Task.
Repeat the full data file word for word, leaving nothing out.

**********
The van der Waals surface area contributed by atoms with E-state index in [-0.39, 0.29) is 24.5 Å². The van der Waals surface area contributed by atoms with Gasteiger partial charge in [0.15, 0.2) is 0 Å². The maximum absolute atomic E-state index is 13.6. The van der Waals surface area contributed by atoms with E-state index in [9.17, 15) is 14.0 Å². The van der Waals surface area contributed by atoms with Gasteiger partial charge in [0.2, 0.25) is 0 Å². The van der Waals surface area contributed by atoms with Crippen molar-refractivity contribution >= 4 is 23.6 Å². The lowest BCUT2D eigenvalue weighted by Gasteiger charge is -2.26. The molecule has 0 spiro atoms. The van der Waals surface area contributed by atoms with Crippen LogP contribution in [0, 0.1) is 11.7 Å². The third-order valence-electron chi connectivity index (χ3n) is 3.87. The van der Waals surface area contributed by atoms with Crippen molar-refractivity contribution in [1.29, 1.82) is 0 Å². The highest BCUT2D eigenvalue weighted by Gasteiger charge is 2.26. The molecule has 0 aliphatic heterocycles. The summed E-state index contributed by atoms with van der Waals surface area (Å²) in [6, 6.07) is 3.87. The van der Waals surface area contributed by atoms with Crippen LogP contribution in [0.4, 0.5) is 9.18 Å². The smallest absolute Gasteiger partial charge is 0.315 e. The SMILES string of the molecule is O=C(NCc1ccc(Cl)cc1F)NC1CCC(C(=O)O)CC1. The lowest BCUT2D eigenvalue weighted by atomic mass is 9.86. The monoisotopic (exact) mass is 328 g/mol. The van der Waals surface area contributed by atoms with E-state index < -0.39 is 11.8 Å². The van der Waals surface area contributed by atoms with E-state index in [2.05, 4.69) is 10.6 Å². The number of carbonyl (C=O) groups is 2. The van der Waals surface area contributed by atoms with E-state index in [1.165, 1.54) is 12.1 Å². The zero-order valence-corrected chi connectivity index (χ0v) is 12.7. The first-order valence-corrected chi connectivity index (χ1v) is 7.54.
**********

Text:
The van der Waals surface area contributed by atoms with E-state index in [-0.39, 0.29) is 24.5 Å². The van der Waals surface area contributed by atoms with Gasteiger partial charge in [0.15, 0.2) is 0 Å². The maximum absolute atomic E-state index is 13.6. The van der Waals surface area contributed by atoms with E-state index in [9.17, 15) is 14.0 Å². The van der Waals surface area contributed by atoms with Gasteiger partial charge in [0.2, 0.25) is 0 Å². The van der Waals surface area contributed by atoms with Crippen molar-refractivity contribution >= 4 is 23.6 Å². The lowest BCUT2D eigenvalue weighted by Gasteiger charge is -2.26. The molecule has 0 spiro atoms. The van der Waals surface area contributed by atoms with Crippen LogP contribution in [0, 0.1) is 11.7 Å². The third-order valence-electron chi connectivity index (χ3n) is 3.87. The van der Waals surface area contributed by atoms with Crippen molar-refractivity contribution in [1.29, 1.82) is 0 Å². The highest BCUT2D eigenvalue weighted by Gasteiger charge is 2.26. The molecule has 0 aliphatic heterocycles. The summed E-state index contributed by atoms with van der Waals surface area (Å²) in [6, 6.07) is 3.87. The van der Waals surface area contributed by atoms with Crippen LogP contribution in [0.4, 0.5) is 9.18 Å². The smallest absolute Gasteiger partial charge is 0.315 e. The SMILES string of the molecule is O=C(NCc1ccc(Cl)cc1F)NC1CCC(C(=O)O)CC1. The lowest BCUT2D eigenvalue weighted by atomic mass is 9.86. The monoisotopic (exact) mass is 328 g/mol. The van der Waals surface area contributed by atoms with E-state index < -0.39 is 11.8 Å². The van der Waals surface area contributed by atoms with E-state index in [2.05, 4.69) is 10.6 Å². The number of carbonyl (C=O) groups is 2. The van der Waals surface area contributed by atoms with E-state index in [1.165, 1.54) is 12.1 Å². The zero-order valence-corrected chi connectivity index (χ0v) is 12.7. The first-order valence-corrected chi connectivity index (χ1v) is 7.54.